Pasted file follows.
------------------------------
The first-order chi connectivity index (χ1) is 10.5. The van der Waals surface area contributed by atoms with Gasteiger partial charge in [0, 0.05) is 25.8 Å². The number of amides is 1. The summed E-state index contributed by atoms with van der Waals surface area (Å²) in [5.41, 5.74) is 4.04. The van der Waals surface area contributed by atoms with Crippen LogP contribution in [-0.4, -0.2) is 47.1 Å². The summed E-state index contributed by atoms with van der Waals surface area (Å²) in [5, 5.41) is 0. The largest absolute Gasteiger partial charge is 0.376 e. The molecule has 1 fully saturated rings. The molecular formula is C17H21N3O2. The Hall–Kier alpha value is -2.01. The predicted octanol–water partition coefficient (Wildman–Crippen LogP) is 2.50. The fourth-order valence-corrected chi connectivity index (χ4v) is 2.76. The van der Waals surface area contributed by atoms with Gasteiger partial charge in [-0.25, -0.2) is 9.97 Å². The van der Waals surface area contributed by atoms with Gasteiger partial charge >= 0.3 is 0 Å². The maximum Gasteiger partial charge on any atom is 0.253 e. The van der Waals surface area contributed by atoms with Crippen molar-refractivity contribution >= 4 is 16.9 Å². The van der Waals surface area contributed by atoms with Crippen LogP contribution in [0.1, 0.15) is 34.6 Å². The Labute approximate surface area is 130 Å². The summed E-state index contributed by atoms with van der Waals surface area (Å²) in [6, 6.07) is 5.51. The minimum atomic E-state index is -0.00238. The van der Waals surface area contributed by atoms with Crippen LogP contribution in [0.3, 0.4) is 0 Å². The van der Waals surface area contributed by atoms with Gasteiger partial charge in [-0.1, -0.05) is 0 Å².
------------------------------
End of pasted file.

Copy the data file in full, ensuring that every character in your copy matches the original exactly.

The first-order chi connectivity index (χ1) is 10.5. The van der Waals surface area contributed by atoms with Gasteiger partial charge in [0, 0.05) is 25.8 Å². The number of amides is 1. The summed E-state index contributed by atoms with van der Waals surface area (Å²) in [5.41, 5.74) is 4.04. The van der Waals surface area contributed by atoms with Crippen LogP contribution in [-0.4, -0.2) is 47.1 Å². The summed E-state index contributed by atoms with van der Waals surface area (Å²) in [5, 5.41) is 0. The largest absolute Gasteiger partial charge is 0.376 e. The molecule has 1 fully saturated rings. The molecular formula is C17H21N3O2. The Hall–Kier alpha value is -2.01. The predicted octanol–water partition coefficient (Wildman–Crippen LogP) is 2.50. The fourth-order valence-corrected chi connectivity index (χ4v) is 2.76. The van der Waals surface area contributed by atoms with Gasteiger partial charge in [-0.25, -0.2) is 9.97 Å². The van der Waals surface area contributed by atoms with Gasteiger partial charge >= 0.3 is 0 Å². The maximum Gasteiger partial charge on any atom is 0.253 e. The van der Waals surface area contributed by atoms with Crippen molar-refractivity contribution >= 4 is 16.9 Å². The van der Waals surface area contributed by atoms with Crippen LogP contribution in [0.1, 0.15) is 34.6 Å². The Labute approximate surface area is 130 Å². The summed E-state index contributed by atoms with van der Waals surface area (Å²) in [6, 6.07) is 5.51. The minimum atomic E-state index is -0.00238. The van der Waals surface area contributed by atoms with Crippen LogP contribution in [0.3, 0.4) is 0 Å². The van der Waals surface area contributed by atoms with Gasteiger partial charge in [-0.1, -0.05) is 0 Å².